Webscape: Business cards get smarter

Kate Russell's weekly review of the best apps and websites.

In this age of digital-everything the traditional business card is fast becoming irrelevant. Camcard is a great example of how storing and sharing contact details has been brought up to date using smartphone technology. The basic app lets you capture card details with optical character recognition so it can be easily indexed on your phone.

LinkedIn users might prefer CardMunch, a free app that feeds the captured data from a business card straight into you social profile so it is very convenient if you are a power LinkedIn user. It is only on Apple right now but apparently Android and Blackberry versions are in development.

Another option is Bu.mp which is free on iPhone and Android. It lets you bump handsets with other users to share your contact details and other files via Bluetooth. With over 125 million downloads so far the app has been so successful it was announced this week the company has been snapped up by Google.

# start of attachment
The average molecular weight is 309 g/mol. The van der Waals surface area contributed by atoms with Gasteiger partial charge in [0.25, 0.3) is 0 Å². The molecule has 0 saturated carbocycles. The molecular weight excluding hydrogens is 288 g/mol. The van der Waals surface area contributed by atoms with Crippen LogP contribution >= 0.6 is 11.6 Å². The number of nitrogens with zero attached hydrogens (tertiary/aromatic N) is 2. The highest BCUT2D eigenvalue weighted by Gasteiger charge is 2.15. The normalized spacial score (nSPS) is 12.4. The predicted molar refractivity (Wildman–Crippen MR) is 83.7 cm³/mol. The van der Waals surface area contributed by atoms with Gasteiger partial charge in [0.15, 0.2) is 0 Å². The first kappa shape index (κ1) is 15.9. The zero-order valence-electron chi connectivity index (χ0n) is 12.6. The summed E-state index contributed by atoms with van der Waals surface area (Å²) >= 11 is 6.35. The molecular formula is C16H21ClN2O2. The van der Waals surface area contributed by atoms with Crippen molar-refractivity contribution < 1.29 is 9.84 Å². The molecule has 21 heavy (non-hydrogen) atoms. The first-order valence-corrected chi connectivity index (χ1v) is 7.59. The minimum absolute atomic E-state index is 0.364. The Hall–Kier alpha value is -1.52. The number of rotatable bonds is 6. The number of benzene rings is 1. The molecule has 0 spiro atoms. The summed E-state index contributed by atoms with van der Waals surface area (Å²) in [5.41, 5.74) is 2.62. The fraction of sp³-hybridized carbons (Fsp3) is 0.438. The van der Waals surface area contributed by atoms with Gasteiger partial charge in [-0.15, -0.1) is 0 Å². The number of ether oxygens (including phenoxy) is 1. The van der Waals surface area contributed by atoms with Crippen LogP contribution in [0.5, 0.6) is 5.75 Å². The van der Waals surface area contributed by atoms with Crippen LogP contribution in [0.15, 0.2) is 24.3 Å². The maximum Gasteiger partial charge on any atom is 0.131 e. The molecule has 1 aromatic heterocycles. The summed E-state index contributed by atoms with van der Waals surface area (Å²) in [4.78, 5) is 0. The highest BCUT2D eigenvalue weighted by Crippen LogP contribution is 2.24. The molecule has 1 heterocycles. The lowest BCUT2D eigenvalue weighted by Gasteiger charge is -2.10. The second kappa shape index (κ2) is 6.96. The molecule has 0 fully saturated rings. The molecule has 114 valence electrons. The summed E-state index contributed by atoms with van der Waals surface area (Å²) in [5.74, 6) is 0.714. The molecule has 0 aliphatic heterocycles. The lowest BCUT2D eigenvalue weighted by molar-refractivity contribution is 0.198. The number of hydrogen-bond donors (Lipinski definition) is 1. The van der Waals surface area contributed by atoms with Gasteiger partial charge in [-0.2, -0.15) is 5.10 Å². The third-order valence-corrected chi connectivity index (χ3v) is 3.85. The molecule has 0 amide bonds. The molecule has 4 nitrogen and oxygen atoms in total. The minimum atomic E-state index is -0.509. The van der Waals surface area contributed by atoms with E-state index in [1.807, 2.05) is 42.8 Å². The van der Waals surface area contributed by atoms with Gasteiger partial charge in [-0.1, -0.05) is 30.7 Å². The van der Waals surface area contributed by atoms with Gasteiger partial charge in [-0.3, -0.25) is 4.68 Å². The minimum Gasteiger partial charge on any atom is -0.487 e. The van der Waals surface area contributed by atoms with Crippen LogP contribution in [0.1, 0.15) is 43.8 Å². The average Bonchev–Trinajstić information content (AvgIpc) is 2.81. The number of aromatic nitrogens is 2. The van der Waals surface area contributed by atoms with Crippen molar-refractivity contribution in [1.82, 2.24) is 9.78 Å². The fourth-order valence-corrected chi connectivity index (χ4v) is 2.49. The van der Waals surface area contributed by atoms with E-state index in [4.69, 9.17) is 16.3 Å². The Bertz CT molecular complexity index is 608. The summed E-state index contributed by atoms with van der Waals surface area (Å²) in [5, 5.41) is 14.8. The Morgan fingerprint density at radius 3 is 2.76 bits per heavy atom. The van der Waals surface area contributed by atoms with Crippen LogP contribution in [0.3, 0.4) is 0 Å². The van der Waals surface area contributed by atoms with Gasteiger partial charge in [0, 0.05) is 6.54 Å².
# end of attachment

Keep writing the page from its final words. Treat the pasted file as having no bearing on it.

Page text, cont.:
Cloud-based website builders will let you throw together sites without any coding skills, but you cannot generally get too creative with template customisation. Not so with Webydo, a new service that offers as much flexibility as writing your own HTML but you never need to look at the code, which means pretty much anyone can get stuck into the design process.

If all that digital creativity has fried your brain, why not unwind with a little Coffitivity? This quirky site plays the ambience of a friendly coffee shop to help you relax your mind.

That is also the principle with naturesoundsfor.me - which lets you build your own four-track mix from a selection of soothing nature sounds.

If you are one of the 19.5 million people who picked up an iPad in the second quarter of this year Opera has just released Coast, an elegant, secure and gesture-rich browser designed specifically for your tablet. Instead of bookmarks the minimalist home screen loads up with familiar looking icons, with swipe and tap navigation.

Watch more clips on the Click website. If you are in the UK you can watch the whole programme on BBC iPlayer.